Striking is not an expression of greed, nor is it anti-capitalist, it is capitalist. Strikers are exercising the social contract embedded in the philosophies of 18th century philosophers John Locke and Adam Smith. Striking is an attempt to balance the relationship among all levels of organizational participants, ensuring we get a reasonable amount of the products we produce. John Locke argues our labor is our property, private property. When the HC Union went on strike, it was not because they wanted to have the salary of upper management, it was because they wanted to afford to live in the city in which they work. They want the fruits of their labor, a bit more of their property.
HarperCollins’ revenue fell in the first quarter of the 2023 fiscal year, to the meager sum of $487 million. Given that the HC union was asking for an entry-level salary of $50,000, which was a $5,000 raise from the previous base salary of $45,000, and still $6,000 below the estimated living wage of a single person in New York City, they could have asked for more. They didn’t. The HC Union was in contract, asking for more money. What they were asking for was to be treated better than the printing presses.
Gutenberg designed the printing press. Gutenberg didn’t have to design the printing press, he chose to. He could have designed the world’s first mechanical rodeo, The GutenbullTM, but he didn’t. In selecting to invent the printing press, Gutenberg created the foundation of modern literacy. He also created Gutenberg.
As Locke and Smith argue, human beings are defined by what we do. Even before the self-classification brought on by capitalism’s division of labor, a human being was defined as a leader, as a mother, as a preacher. Acting is the way we create ourselves. Shouldn’t we have a say in the role for which we’re cast?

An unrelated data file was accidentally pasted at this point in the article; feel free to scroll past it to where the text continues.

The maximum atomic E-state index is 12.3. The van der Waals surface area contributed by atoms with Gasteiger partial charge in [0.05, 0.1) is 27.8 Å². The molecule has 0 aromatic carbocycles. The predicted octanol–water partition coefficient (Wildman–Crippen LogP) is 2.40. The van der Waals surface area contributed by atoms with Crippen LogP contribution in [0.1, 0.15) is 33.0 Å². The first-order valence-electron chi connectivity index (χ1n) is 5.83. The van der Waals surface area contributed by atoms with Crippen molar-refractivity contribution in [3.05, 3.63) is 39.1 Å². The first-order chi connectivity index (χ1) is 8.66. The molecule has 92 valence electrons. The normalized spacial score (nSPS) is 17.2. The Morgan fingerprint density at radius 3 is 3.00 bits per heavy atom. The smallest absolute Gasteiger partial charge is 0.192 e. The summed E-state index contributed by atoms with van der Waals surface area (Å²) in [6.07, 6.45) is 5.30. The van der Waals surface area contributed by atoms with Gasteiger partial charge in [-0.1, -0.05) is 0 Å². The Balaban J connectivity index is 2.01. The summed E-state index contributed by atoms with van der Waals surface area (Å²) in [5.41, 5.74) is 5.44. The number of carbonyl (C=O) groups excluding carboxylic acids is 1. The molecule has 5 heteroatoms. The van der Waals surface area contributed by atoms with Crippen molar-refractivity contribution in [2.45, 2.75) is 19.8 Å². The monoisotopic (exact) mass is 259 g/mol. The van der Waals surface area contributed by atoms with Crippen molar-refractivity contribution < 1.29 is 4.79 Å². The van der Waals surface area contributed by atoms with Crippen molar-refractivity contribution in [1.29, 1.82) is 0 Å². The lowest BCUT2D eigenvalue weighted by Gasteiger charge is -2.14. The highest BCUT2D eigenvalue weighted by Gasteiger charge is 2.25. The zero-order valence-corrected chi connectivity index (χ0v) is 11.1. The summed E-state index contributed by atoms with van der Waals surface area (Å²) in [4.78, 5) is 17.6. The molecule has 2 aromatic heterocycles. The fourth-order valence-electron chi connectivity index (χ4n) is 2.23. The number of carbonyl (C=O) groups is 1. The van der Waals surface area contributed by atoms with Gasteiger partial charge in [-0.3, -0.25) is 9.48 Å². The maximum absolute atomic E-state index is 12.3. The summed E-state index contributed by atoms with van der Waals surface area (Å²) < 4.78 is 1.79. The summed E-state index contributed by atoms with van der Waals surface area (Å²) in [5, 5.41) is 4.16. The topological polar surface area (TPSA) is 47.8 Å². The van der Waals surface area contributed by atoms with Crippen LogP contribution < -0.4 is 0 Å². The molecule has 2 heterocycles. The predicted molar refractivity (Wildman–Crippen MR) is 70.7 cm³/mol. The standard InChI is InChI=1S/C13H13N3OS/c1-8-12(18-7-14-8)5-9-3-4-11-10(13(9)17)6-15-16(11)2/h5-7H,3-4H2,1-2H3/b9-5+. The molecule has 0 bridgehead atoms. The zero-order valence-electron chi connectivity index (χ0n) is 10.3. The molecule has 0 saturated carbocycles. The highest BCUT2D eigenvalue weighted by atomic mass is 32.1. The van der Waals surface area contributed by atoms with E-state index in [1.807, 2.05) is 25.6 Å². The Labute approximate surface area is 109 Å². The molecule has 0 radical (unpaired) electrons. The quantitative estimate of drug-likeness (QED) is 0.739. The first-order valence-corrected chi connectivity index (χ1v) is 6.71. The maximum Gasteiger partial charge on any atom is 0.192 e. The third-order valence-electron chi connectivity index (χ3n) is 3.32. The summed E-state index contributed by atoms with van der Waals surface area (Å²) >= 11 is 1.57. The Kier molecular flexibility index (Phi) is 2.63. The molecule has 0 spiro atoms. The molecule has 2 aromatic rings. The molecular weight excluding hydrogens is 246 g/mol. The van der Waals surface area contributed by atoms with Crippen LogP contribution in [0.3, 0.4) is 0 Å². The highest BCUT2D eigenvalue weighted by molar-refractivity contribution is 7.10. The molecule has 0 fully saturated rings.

The poor working conditions that lead to strikes hinder self-creation because what we do is not relegated to our jobs. The fullness of our lives, the choices we get to make, the people we become, endow us with dignity. When a real person is treated as a human resource, it leads to the diminishment of their dignity.
Human beings need dignity. Maybe not a lot of it, all the time; on the subway at 1:15 on a Saturday morning, you’ll see a real-time loss of dignity (and also the loss of someone’s dinner). The strikes, inspired by demands for lower-level workers, are as much about the ability, their labor, reclaiming their property, their dignity through self-creation as they are about the difference between $45,000 and $50,000. In fact, they’re the same thing.
If You Give a Person a Popsicle
When workers go on strike, are they asking for a popsicle, or for their friends to help them move? HarperCollins and the University of California want you to think that the unions want popsicles for everyone, whether or not they’ve earned them. What the unions want, though, is for their companies to help them move, to respect their property. When companies do not respect people’s property, people strike.
The worrying thing about the modern “deserving” discourse is how it conflates material acquisition with human relationships. Philosopher Martin Buber worried that this way of living alienated us from one another, most notably through our use use of technology. Buber explains this right after World War l, devoting a whole book to it, I and Thou. While a job may be transactional in nature, it is still a human relationship, the connection between beings brimming with their inherent dignity.
The worrying thing about the modern “deserving” discourse is how it conflates material acquisition with human relationships. Philosopher Martin Buber worried that this way of living alienated us from one another, most notably through our use of technology. Buber explains this right after World War l, devoting an entire book to it, I and Thou. While a job may be transactional, it is still a human relationship, the connection between beings brimming with their inherent dignity.
It is much more convenient for upper level management to treat lower-level workers like objects. If you saw them as humans, you would have to consider their natural dignity, which costs a lot more. And, strikers are demanding both Lock and Smith set what in motion. Our labor involves our dignity.
Are we wrongly convincing ourselves that we deserve material goods to make us feel better? Why do so many think that we don’t deserve the connections that make us feel human? Unions remind us, often in uncomfortable ways, that our jobs are not to be defined only by those at the top. Unions are an important part of our self-determination. They are also a means to an end–a way to afford our self-creation. If workers are not paid enough to live, not just survive, they are being stripped of their property, and the ability to transcend. They are not just selling their labor, they are selling their souls and in doing so, many of us find ourselves alienated from each other.
This opinion was co-authored with Brooklyn Playwright Erin Gruodis-Gimbel